For decades, the trade in tin, tantalum, tungsten and gold (also known as 3TG), along with various other minerals and resources, has played a central role in funding and fuelling some of the world’s most brutal conflicts.
According to international nongovern- mental organisation Global Witness, revenues from the extraction and sale of these natural resources, also known as ‘conflict minerals’, not only provide armed groups with the means to operate but also provide State security forces and corrupt officials with off-budget funding.
Section 1502 of the Dodd Frank Act – the US’s conflict minerals law – is the first piece of legislation that aims to break the links between the lucrative minerals trade in certain African regions and the abusive armed groups that prey on and profit from these regions’ minerals trade.
The Dodd Frank legislation was passed in July 2010 and the final rules for Section 1502 were released in 2012.
“The Dodd Frank Wall Street Reform and Consumer Protection Act came into effect in January last year, and Section 1502 on conflict minerals requires compliance from all public companies that are listed with the US Securities and Exchange Commission (SEC),” ENSAfrica mining and environmental law director Lloyd Christie tells Mining Weekly.
He explains that the law requires SEC-listed companies to examine their supply chains to determine if they manufacture or contract other companies to manufacture products that contain conflict minerals, which are necessary for the production of technological products, such as computers and cellphones.
If so, issuers must investigate whether those conflict minerals originated in any of the ten countries covered by the Dodd Frank Act, which include the Democratic Republic of Congo, the Central African Republic, South Sudan, the Republic of Congo, Tanzania, Zambia, Angola, Rwanda, Burundi and Uganda.
Global Witness DRC resource campaigner Sophia Pickles adds that companies affected by the Dodd Frank Act’s scope of law must conduct a “reasonable country of origin” inquiry to determine the origin of the minerals required for their products by surveying their direct 3TG suppliers. This will determine the smelters or refineries (SORs) from which the minerals are sourced.
Companies must then ask the identified SORs where they source their minerals. If one of the SORs sources its 3TG supplies from one of the ten countries covered by the legislation, the company must conduct due diligence on their supply chains and submit a “conflict minerals report”.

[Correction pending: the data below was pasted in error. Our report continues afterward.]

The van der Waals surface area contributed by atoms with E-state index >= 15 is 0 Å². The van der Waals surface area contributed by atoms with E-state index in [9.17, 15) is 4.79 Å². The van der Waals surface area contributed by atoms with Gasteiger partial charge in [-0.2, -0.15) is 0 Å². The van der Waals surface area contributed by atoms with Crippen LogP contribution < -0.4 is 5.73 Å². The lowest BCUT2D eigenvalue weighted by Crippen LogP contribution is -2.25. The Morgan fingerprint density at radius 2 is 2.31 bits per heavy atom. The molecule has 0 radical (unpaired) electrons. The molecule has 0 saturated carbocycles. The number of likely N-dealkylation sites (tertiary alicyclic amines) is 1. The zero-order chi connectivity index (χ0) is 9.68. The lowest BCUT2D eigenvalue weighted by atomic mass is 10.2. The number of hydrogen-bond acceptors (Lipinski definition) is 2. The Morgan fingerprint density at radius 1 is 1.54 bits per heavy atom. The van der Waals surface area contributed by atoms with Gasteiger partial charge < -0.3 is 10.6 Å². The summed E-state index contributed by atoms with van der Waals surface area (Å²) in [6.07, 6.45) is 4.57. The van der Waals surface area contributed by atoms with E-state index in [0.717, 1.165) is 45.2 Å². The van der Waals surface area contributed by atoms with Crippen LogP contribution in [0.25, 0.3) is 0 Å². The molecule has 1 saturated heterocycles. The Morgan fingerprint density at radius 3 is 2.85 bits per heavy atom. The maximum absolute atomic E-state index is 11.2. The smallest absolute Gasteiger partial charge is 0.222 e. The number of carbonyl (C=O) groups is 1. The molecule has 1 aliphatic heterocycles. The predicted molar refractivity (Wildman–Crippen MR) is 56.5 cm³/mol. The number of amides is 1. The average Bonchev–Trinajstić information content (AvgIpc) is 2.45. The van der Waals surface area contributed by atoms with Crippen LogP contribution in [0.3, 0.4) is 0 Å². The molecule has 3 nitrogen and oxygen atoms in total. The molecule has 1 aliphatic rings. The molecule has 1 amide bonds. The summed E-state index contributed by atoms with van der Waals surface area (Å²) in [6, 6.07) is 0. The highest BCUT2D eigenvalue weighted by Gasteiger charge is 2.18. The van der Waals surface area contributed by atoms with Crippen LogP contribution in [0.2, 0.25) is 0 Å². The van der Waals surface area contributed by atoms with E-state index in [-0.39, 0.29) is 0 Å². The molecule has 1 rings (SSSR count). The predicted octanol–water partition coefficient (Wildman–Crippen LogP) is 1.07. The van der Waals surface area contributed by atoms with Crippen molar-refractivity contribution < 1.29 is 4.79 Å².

“The law requires them to adhere to the highest available international standards to do this. Currently, this is the Organisation for Economic Cooperation and Development’s (OECD’s) due diligence guidance, a detailed five-step framework which helps companies develop in-house management systems; develop a process to identify, mitigate and manage risks in their supply chains; and publicly report their findings,” says Pickles.
The first reports under Section 1502 were filed in June this year, covering the first year of implementation, which ran from January 2013 to December 2013.
Christie notes that it is clear from the Dodd Frank Act that the disclosure rules apply only to US-listed companies that are engaged in manufacturing.
“The SEC unequivocally states that a US-listed company engaged solely in the mining of conflict minerals is not considered to form part of manufacturing and will thus not be required to comply with the disclosure requirements,” he says.
The legislation has led to many companies being more critical about their supply chains and has catalysed important reforms in Africa’s Great Lakes region.
Pickles notes that thousands of firms that are not US-listed or US-based but supply US-listed companies might also be affected by the rule. As US firms get to grips with their minerals- sourcing practices, questions are being asked along supply chains, resulting in customers also asking their suppliers where their minerals are sourced.